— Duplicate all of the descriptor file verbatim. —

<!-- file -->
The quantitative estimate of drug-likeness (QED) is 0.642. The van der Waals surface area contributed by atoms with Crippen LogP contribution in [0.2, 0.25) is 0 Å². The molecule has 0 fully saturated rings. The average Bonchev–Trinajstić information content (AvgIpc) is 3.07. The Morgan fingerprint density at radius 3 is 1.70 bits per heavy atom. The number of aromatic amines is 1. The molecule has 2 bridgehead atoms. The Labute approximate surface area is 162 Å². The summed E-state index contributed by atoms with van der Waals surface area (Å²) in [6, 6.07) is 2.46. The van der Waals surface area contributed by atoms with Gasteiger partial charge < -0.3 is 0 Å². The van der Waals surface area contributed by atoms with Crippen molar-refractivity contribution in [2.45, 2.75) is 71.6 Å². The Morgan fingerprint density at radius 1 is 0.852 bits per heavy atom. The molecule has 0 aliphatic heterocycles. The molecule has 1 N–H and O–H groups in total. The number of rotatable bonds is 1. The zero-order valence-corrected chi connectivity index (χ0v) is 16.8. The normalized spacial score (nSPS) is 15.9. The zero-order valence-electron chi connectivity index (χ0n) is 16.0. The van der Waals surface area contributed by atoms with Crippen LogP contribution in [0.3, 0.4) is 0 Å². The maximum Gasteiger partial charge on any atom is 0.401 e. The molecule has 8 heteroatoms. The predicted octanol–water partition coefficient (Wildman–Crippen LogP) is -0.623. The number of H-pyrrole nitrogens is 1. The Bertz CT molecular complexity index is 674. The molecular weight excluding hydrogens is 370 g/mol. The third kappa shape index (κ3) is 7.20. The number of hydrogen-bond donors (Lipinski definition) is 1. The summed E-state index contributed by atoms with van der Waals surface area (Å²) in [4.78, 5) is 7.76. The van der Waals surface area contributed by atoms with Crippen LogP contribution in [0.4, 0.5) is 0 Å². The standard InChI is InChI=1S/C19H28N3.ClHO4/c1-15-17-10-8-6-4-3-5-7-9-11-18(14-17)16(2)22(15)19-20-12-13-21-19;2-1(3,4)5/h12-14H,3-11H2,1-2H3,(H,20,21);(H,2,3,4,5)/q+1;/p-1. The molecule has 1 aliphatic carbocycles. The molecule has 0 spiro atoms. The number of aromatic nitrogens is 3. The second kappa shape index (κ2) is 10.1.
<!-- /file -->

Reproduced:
The quantitative estimate of drug-likeness (QED) is 0.642. The van der Waals surface area contributed by atoms with Crippen LogP contribution in [0.2, 0.25) is 0 Å². The molecule has 0 fully saturated rings. The average Bonchev–Trinajstić information content (AvgIpc) is 3.07. The Morgan fingerprint density at radius 3 is 1.70 bits per heavy atom. The number of aromatic amines is 1. The molecule has 2 bridgehead atoms. The Labute approximate surface area is 162 Å². The summed E-state index contributed by atoms with van der Waals surface area (Å²) in [6, 6.07) is 2.46. The van der Waals surface area contributed by atoms with Gasteiger partial charge < -0.3 is 0 Å². The van der Waals surface area contributed by atoms with Crippen molar-refractivity contribution in [2.45, 2.75) is 71.6 Å². The Morgan fingerprint density at radius 1 is 0.852 bits per heavy atom. The molecule has 0 aliphatic heterocycles. The molecule has 1 N–H and O–H groups in total. The number of rotatable bonds is 1. The zero-order valence-corrected chi connectivity index (χ0v) is 16.8. The normalized spacial score (nSPS) is 15.9. The zero-order valence-electron chi connectivity index (χ0n) is 16.0. The van der Waals surface area contributed by atoms with Crippen LogP contribution in [0.3, 0.4) is 0 Å². The maximum Gasteiger partial charge on any atom is 0.401 e. The molecule has 8 heteroatoms. The predicted octanol–water partition coefficient (Wildman–Crippen LogP) is -0.623. The number of H-pyrrole nitrogens is 1. The Bertz CT molecular complexity index is 674. The molecular weight excluding hydrogens is 370 g/mol. The third kappa shape index (κ3) is 7.20. The number of hydrogen-bond donors (Lipinski definition) is 1. The summed E-state index contributed by atoms with van der Waals surface area (Å²) in [4.78, 5) is 7.76. The van der Waals surface area contributed by atoms with Crippen LogP contribution in [0.4, 0.5) is 0 Å². The standard InChI is InChI=1S/C19H28N3.ClHO4/c1-15-17-10-8-6-4-3-5-7-9-11-18(14-17)16(2)22(15)19-20-12-13-21-19;2-1(3,4)5/h12-14H,3-11H2,1-2H3,(H,20,21);(H,2,3,4,5)/q+1;/p-1. The molecule has 1 aliphatic carbocycles. The molecule has 0 spiro atoms. The number of aromatic nitrogens is 3. The second kappa shape index (κ2) is 10.1.